Clearly, there are benefits to both substances. Which is why I took the time to become legally licensed to prescribe both in the states of New York and California. (Though I often recommend CBD first to patients who are still gun-shy about prescription marijuana.)

But what many people don’t realize is that cannabis isn’t the only way to get your body’s endocannabinoid system firing on all cylinders.

In fact, there are a number of simple, everyday strategies you can use to get a lot of the same benefits without turning to medical marijuana at all…

Fuel endocannabinoids with fat

Given the mood-boosting, inflammation-quenching benefits of omega-3s, you probably won’t be surprised to learn that these fatty acids are critical fuel for your endocannabinoid system.

In fact, omega-3 fatty acids serve as building blocks that your body uses to generate its own natural cannabinoid supply. These endocannabinoids then convert into anti-inflammatory substances that bind with CB2 receptors in the immune system—delivering the same effects of marijuana, without the high.1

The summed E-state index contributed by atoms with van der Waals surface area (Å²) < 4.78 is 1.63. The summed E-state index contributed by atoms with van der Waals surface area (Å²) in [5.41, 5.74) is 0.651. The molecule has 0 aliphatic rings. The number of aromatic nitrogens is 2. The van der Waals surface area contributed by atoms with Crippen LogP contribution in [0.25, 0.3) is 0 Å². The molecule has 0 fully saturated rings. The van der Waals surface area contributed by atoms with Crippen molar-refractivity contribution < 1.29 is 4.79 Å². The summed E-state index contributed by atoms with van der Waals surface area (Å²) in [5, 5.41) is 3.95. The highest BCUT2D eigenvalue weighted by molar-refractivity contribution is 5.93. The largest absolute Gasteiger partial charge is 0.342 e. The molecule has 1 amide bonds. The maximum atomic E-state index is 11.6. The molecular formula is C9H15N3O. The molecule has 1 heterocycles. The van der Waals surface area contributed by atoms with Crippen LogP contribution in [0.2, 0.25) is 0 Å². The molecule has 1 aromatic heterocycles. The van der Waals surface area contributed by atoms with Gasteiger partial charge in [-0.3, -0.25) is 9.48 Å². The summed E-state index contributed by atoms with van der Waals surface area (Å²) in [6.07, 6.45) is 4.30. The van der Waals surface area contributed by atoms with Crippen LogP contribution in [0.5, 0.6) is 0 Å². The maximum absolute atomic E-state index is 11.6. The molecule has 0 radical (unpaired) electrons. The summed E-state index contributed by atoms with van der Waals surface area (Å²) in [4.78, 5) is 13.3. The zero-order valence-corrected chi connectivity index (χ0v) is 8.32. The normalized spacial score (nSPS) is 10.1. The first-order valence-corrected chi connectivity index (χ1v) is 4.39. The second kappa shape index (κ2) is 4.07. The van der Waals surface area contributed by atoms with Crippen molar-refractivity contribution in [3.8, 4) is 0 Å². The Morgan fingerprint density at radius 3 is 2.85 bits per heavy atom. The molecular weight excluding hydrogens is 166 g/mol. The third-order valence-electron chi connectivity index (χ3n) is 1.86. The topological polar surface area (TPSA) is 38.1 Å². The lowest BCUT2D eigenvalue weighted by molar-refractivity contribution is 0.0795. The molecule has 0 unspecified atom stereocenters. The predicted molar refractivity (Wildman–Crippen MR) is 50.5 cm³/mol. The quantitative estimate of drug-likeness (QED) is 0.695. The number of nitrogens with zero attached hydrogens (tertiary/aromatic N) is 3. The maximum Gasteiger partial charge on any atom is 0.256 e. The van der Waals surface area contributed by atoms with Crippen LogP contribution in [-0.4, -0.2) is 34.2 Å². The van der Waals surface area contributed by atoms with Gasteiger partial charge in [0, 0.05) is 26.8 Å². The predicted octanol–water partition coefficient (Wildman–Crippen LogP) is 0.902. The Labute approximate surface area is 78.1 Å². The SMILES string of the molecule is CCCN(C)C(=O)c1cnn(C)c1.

But omega-3s are also necessary for CB1 receptor formation. And since these are the receptors that uptake THC, ample omega-3s can ensure that you’re getting the most bang for your buck where this cannabinoid’s benefits are concerned.

Most people in this country don’t get nearly enough of these critical fats, though. Which is why I regularly recommend a daily fish oil supplement—one that contains 3,000 mg of DHA/EPA per day.

Fatty, cold water fish, eggs, and nuts are all excellent food sources of omega-3s, too. But they’re not the only endocannabinoid boosters you can cook up yourself…